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The Battle of Jutland : Preventing the German fleet from breaking out into the Atlantic in 1916 should have felt like victory, but it felt like defeat.
The Battle of Jutland

The Battle of Jutland in 1916 was the only major engagement between the German and British fleets during the Great War. That was partly a consequence of the damage inflicted on the German fleet, effectively neutralising it; but British losses were actually higher, and the victory felt like defeat.

ON 31st May, 1916, the German High Seas Fleet sortied from its North Sea base, hoping to lure the British into a submarine-infested trap, and clear a route to the Atlantic. British intelligence anticipated the ploy, and sent the Grand Fleet to catch the Germans off guard, but the Admiralty’s messages were misreported, and the British were as surprised as the Germans when they met in murky weather near Denmark’s Jutland peninsula.

Admiral David Beatty’s fast but vulnerable Battlecruiser Squadron took a beating before successfully manoeuvring the enemy into the path of Admiral John Jellicoe’s Grand Fleet. That should have proved decisive, but during the night more failures in communication between Beatty, Jellicoe and the Admiralty allowed the Germans to wriggle free and return to base, leaking at every seam.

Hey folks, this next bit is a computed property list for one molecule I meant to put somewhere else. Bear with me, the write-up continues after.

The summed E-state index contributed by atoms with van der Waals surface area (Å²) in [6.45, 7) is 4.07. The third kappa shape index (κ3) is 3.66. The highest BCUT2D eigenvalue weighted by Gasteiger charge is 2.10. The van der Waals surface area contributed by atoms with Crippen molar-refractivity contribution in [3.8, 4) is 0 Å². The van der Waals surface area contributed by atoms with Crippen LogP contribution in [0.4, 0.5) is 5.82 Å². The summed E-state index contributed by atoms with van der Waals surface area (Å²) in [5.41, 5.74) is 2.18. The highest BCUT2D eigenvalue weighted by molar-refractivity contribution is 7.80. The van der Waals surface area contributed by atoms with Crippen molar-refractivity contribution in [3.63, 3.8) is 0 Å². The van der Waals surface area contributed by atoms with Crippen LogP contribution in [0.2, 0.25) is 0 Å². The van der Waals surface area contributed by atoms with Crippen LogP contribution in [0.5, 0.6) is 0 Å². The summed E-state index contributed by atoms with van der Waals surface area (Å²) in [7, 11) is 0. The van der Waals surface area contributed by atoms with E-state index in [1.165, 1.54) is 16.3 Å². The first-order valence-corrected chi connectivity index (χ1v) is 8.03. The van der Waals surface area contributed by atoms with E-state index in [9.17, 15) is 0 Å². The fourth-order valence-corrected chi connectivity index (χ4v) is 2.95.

The Kaiser boasted that ‘the spell of Trafalgar’ was broken; the British press lamented a tragedy. An American journalist was nearer the mark: “The German fleet has assaulted its jailor, but is still in jail”.

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Picture: From Wikimedia Commons. Licence: Public domain. View original
HMS Superb was built for over £1,744,00 at Elswick in Newcastle-upon-Tyne, and launched on 7th November, 1907, though not fully tested and completed for another two years. She was a Bellerophon-class dreadnought, and one of the ships at Jutland in 1916. Five Tyneside-built ships were destroyed in the battle.

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